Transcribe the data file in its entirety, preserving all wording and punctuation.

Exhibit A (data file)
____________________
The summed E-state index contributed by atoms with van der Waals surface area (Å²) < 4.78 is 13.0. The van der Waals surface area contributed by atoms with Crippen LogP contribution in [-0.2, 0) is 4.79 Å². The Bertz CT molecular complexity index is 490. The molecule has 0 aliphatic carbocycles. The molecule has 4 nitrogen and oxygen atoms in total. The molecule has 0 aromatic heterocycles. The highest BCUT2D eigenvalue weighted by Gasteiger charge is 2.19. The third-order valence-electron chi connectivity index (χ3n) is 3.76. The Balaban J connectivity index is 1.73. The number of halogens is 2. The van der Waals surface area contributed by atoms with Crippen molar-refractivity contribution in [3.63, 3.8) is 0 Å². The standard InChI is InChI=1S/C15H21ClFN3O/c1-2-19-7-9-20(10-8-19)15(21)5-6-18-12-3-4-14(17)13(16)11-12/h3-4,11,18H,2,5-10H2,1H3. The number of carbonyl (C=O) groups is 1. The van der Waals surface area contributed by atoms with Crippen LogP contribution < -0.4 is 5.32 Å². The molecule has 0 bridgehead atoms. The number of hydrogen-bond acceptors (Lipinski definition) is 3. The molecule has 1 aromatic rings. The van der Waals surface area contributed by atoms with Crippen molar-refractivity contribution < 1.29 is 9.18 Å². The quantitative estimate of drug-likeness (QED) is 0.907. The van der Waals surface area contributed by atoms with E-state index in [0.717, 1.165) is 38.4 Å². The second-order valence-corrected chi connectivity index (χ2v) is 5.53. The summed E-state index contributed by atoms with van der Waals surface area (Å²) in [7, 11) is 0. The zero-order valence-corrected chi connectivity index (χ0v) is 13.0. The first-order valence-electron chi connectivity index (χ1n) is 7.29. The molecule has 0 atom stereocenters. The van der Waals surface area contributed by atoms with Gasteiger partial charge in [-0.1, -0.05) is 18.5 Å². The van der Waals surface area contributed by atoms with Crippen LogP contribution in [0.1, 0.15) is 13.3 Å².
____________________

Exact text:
The summed E-state index contributed by atoms with van der Waals surface area (Å²) < 4.78 is 13.0. The van der Waals surface area contributed by atoms with Crippen LogP contribution in [-0.2, 0) is 4.79 Å². The Bertz CT molecular complexity index is 490. The molecule has 0 aliphatic carbocycles. The molecule has 4 nitrogen and oxygen atoms in total. The molecule has 0 aromatic heterocycles. The highest BCUT2D eigenvalue weighted by Gasteiger charge is 2.19. The third-order valence-electron chi connectivity index (χ3n) is 3.76. The Balaban J connectivity index is 1.73. The number of halogens is 2. The van der Waals surface area contributed by atoms with Crippen molar-refractivity contribution in [3.63, 3.8) is 0 Å². The standard InChI is InChI=1S/C15H21ClFN3O/c1-2-19-7-9-20(10-8-19)15(21)5-6-18-12-3-4-14(17)13(16)11-12/h3-4,11,18H,2,5-10H2,1H3. The number of carbonyl (C=O) groups is 1. The van der Waals surface area contributed by atoms with Crippen LogP contribution < -0.4 is 5.32 Å². The molecule has 0 bridgehead atoms. The number of hydrogen-bond acceptors (Lipinski definition) is 3. The molecule has 1 aromatic rings. The van der Waals surface area contributed by atoms with Crippen molar-refractivity contribution < 1.29 is 9.18 Å². The quantitative estimate of drug-likeness (QED) is 0.907. The van der Waals surface area contributed by atoms with E-state index in [0.717, 1.165) is 38.4 Å². The second-order valence-corrected chi connectivity index (χ2v) is 5.53. The summed E-state index contributed by atoms with van der Waals surface area (Å²) in [7, 11) is 0. The zero-order valence-corrected chi connectivity index (χ0v) is 13.0. The first-order valence-electron chi connectivity index (χ1n) is 7.29. The molecule has 0 atom stereocenters. The van der Waals surface area contributed by atoms with Gasteiger partial charge in [-0.1, -0.05) is 18.5 Å². The van der Waals surface area contributed by atoms with Crippen LogP contribution in [0.1, 0.15) is 13.3 Å².